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    A player on the bubble and/or fighting for a roster/starting job is going to be looked at differently than a teams star players. Even by Gibbs. Guys on the bubble probably would want to show up to have more time to show what they can do. But even if they don't and wait until training camp, even Gibbs is going to keep the guys he thinks give him the best chance to win. Even if they don't show up at 'voluntary' camps.
  11. edzo44

    edzo44 PatsFans.com Supporter PatsFans.com Supporter

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    It's about as "voluntary" as donating at work to the United Fund.

    You know, where if you opt not to donate because you give to other worthy causes out side of work, you have hordes of people pressuring you to donate anyway because you'll make your department or company look bad due to not having 100% co-operation. :rolleyes: :rolleyes:

    Or those "voluntary" all hands meetings at work where you have to sign-in to get into the meeting hall so they know who didn't show!

    That sort of "voluntary."
    Last edited: May 12, 2007
  12. Sporin

    Sporin Rookie

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    :rocker: PFT agrees with me. :)

  13. richpats

    richpats Banned

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    yeah exactly. In many workplaces they will "ask" you to volunteer for a project or to take a survey, but then when you decline you will then be "ordered".
  14. patchick

    patchick Moderatrix Staff Member PatsFans.com Supporter

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    Hate that. HATE that. But...I think this is a different kind of "voluntary." It's like staying late at a job that's technically 9-5. No, it's not part of your job requirements. But if promotions (or layoffs) come around, you think the boss doesn't notice who's out the door at the stroke of 5:00?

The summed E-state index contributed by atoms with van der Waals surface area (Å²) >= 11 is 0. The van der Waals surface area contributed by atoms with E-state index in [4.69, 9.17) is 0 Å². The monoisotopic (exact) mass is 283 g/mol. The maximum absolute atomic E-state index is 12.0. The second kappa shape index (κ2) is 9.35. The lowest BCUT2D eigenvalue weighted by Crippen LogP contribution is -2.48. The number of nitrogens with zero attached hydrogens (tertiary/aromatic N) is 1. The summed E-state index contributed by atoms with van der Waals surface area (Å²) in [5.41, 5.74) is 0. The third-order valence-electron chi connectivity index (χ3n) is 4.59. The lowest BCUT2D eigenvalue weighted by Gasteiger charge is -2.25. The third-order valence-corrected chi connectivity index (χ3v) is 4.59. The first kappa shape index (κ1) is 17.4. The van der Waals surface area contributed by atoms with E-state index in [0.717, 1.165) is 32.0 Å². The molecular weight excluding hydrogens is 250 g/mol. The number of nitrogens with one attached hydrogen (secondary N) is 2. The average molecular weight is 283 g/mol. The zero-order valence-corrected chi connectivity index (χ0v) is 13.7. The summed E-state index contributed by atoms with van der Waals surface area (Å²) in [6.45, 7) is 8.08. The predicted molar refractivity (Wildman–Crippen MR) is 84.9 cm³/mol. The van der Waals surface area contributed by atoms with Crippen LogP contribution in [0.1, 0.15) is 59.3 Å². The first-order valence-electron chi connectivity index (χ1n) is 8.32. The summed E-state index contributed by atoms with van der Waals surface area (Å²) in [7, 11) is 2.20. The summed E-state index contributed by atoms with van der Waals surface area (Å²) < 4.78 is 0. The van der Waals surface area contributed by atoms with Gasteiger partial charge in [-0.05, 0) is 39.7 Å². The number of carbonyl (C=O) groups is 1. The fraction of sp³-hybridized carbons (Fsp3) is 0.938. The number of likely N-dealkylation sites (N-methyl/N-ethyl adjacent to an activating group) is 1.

It's like this in every highly paid, competitive profession. Florio gets all high and mighty about it for football players, but come on, he's an attorney, he should know better. Ask any young associate at a big law firm whether those late hours are "voluntary." Those who want to get ahead always have to do more than what's required. Is that a good thing? I don't know. But it's reality.
  15. VJCPatriot

    VJCPatriot Rookie

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    Ding ding ding! We have a winner.
  16. zippo59

    zippo59 Rookie

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    The idea that LenWhale needs an excuse for not showing up to voluntary workouts is ludicrous.

    If I were a player, I would attend all voluntary workouts, but the bottom line is that coaches are breaking the rules by implementing punishments for players not showing for voluntary workouts.
  17. Sporin

    Sporin Rookie

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    I'm certainly not endorsing players slacking off or not working hard, especially guys on the bubble. It's the hypocrisy of the rule that is outlandish to me, and the coaches who rant to the media about it.
  18. patchick

    patchick Moderatrix Staff Member PatsFans.com Supporter

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    Zippo, I think there's a distinction here between the offeseason conditioning program and an OTA like passing camp.

    Also, while I stand by my argument that minimum requirements get thrown out the window in every competitive, lucrative profession, I should also make clear that coaches like Fisher are idiots for making public proclamations about it. You can make coded statements to your team that you "value players' offseason commitment to the program," etc. But telling the press that absences should be "excused"? :rolleyes: Have some sense, guys.
  19. Pujo

    Pujo Rookie

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    Voluntary workouts just means they can't be fined for skipping it. Players can be cut for anything, including just the coaches' displeasure.
  20. zippo59

    zippo59 Rookie

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    I agree that even if coaches are going to stretch or even break the rules they should be more discrete about it. It's like teams putting up pictures of them breaking the "no contact" rule during offseason workouts on their official websites.
    Last edited: May 30, 2007